Spontaneous hits are a massive part of the indie success story narrative, with monthly tales of indie studios who have seemingly come out of nowhere, put out a great game, and found instant success.
But Thomas Was Alone
creator Mike Bithell argued at Develop Conference today that these stories can actually be quite dangerous for new devs coming into the space and want to achieve the same sort of success because, in Bithell's words, "It's all bollocks."
"This is a story we keep telling, and it's a great story - the person who comes out of nowhere and makes a great game," he says. "Upcoming devs expect, or at least hope, they will achieve a spontaneous hit."
"There will be indies who look at how I sold 1 million copies of Thomas Was Alone
and think 'My game actually has art, I could sell 10 million copies!'" he laughs. "If you think Phil Fish's first game was Fez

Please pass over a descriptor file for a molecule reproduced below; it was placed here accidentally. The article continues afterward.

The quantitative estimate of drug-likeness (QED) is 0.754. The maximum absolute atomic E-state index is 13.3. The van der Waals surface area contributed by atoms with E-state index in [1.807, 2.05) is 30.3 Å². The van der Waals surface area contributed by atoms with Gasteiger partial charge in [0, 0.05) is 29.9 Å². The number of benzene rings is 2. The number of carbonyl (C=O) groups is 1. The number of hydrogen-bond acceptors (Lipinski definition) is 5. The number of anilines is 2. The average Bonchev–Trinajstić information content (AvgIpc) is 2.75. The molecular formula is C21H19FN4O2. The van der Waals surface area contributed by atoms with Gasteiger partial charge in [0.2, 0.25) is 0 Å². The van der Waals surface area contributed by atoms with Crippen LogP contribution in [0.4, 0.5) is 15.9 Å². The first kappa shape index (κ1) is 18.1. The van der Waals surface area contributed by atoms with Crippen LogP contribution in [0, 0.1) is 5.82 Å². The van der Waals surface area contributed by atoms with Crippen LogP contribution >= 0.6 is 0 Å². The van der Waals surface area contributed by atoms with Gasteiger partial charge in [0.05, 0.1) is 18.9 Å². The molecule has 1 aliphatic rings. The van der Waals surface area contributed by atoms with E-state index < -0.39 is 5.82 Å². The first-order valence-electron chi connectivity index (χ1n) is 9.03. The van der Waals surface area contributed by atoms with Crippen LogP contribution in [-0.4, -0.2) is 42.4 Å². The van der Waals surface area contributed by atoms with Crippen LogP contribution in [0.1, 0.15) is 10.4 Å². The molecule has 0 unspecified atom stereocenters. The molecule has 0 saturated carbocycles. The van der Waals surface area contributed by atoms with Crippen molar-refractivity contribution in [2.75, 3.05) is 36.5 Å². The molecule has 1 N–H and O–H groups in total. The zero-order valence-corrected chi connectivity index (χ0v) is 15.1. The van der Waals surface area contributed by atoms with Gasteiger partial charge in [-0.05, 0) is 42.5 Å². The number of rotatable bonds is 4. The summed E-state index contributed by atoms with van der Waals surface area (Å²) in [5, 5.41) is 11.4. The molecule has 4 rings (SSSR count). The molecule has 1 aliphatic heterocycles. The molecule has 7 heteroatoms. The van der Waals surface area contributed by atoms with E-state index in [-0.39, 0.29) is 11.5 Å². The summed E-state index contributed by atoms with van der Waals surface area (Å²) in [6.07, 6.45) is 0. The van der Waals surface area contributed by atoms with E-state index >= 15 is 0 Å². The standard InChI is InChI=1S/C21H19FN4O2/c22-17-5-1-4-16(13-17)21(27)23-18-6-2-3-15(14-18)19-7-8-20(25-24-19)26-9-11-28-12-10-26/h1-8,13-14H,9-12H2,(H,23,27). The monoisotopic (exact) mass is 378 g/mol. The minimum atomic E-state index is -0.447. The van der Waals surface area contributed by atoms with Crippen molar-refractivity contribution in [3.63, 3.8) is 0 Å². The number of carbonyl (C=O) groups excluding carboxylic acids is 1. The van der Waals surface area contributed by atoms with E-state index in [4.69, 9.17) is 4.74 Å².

, or Jonathan Blow's first game was Braid
, that's going to inform how you make your first games. It's all bullshit. Everyone has a bunch of games you've never heard of."
Indeed, Bithell himself released more than half a dozen games before finding success with Thomas Was Alone
. The key, he says, is to realize that you are going to be bad at making games to begin with, and the only way to get better and hopefully find that hit is to keep trying.
"Everyone fails. Everyone sucks at making video games. We're shit," he says. "The objective when I get up in the morning is to suck slightly less than yesterday."
"It's fine to be a failure - everyone is, and it's awesome," he adds. "There is no way to make a guaranteed hit. It's a lie. The best way to make a hit is to fail a lot."
Of course, you still need to be able to survive while failing, and taking on other work elsewhere alongside your personal stuff can be key to keeping that dream alive.
"The best thing you can do is survive and wait for that hit to happen," Bithell says. Be ready to fail. You're going to fail over and over again."